I've finished the first draft of my book, The Thickness of Water. I'm thankful for the lessons the experience taught me. I'd like to share them with you, along with my next steps. Click through to read the post.

What I Learned After Finishing the First Draft of My Book

Friends, it’s done. I’ve finished the first draft of my book, The Thickness of Water.

I don’t have enough words to express my joy and relief. After several writing slumps and plot changes, I finally got the story out of my head and onto the page. To give you a taste, it’s about a forever-18, 92-year-old Jamaican soucouyant (Ol’ Higue) who finds her 74-year-old human daughter, whom she had given up for adoption.

I’m proud of my flawed first draft. I’m equally proud of myself for starting this bold project and seeing it through to the end. Now that it exists and I can see its potential, I’m grateful that this story chose me to write it. It must really have faith in me. I’m also thankful for the lessons the experience taught me. I’d like to share them with you, along with my next steps. Maybe they might be just what someone who’s struggling with writing their first book needs to know.

What I Learned After Finishing the First Draft of My Book

I've finished the first draft of my book, The Thickness of Water. I'm thankful for the lessons the experience taught me. I'd like to share them with you, along with my next steps. Click through to read the post.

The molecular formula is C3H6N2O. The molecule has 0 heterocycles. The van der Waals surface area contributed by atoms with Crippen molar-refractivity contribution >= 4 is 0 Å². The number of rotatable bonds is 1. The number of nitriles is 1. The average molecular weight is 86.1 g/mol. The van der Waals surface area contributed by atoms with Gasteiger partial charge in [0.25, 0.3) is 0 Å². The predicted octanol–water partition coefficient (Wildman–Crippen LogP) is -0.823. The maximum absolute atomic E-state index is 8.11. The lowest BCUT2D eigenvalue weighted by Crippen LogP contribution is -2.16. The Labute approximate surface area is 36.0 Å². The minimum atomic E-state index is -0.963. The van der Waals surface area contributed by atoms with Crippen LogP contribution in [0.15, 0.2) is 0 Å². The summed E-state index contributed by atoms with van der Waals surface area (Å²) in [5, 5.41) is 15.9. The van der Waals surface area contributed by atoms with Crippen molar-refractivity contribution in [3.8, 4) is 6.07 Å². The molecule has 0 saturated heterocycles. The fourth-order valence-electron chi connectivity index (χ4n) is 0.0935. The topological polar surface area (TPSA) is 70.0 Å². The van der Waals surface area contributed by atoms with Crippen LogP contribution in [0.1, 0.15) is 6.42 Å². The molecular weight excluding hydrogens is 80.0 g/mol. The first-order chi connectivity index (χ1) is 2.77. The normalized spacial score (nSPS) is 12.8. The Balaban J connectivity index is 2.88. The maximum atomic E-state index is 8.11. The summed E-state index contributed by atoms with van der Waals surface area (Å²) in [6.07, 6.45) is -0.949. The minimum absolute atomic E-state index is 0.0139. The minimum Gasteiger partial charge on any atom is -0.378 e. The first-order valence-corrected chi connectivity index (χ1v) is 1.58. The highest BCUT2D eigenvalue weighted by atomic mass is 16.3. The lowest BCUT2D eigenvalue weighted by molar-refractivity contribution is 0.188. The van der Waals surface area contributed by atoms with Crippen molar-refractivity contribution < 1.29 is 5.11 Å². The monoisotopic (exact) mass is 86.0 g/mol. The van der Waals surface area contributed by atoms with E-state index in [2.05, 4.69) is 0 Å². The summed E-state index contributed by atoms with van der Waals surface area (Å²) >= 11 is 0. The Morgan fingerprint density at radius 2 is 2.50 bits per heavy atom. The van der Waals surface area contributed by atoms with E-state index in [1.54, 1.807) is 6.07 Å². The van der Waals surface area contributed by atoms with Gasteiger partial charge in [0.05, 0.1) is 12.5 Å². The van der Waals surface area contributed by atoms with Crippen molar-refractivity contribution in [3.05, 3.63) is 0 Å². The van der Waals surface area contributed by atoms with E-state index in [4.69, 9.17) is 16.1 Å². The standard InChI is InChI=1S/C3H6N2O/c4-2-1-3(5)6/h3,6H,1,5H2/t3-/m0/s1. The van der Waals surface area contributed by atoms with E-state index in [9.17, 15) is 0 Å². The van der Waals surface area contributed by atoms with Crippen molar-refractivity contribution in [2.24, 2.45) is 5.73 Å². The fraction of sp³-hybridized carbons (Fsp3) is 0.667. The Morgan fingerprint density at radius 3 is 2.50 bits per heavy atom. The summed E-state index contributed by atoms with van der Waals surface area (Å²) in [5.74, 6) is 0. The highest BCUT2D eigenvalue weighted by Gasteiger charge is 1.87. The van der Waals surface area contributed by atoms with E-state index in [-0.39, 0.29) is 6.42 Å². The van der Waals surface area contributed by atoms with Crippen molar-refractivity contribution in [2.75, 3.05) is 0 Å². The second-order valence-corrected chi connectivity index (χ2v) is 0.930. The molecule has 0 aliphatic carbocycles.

Photo Credit: Rochelle Marshall

The First Draft Will Be Shitty

Ernest Hemingway said it first.

In your head, your story will look as magical as Alice’s Wonderland. When you see that what you’ve written is a far cry from the image in your head, your elation will plummet and crash like Humpty Dumpty. And that’s okay because you haven’t yet found your story’s stride. I learned to switch off my inner editor and kick perfectionism to the curb. So focus on getting the story out of your head. There’ll be enough time for polishing it later.

A Writing Tribe is Key

Without my writing tribe, which includes my accountability partner, Mek, I would be lost. Her encouragement and sage advice made all the difference. When I started freaking out because my word count was lower than intended, she straightened my perspective by pointing out that I had finished my book, which was enough reason to celebrate. Then she tackled my concern, which, as it turns out, isn’t an issue.

Your writing tribe is your anchor. It will keep you from drifting into the shallows of self-doubt, insecurity, and groundless panic. All you need to start building your writing family is one person who believes in you and your work. Writing is a lonely task but you don’t have to go it alone. Start networking. Connect with the writing community on Twitter and Instagram. I started building my tribe through blogging and then via social media.

I Need to Write at My Own Pace

When I rush, I feel anxious. This experience showed me that I need to pace myself while I’m writing. The temptation to make haste was powerful, especially when I learned of other writers who had churned out several books in a single year. I felt as if I wasn’t keeping up. There’s that comparison trap again.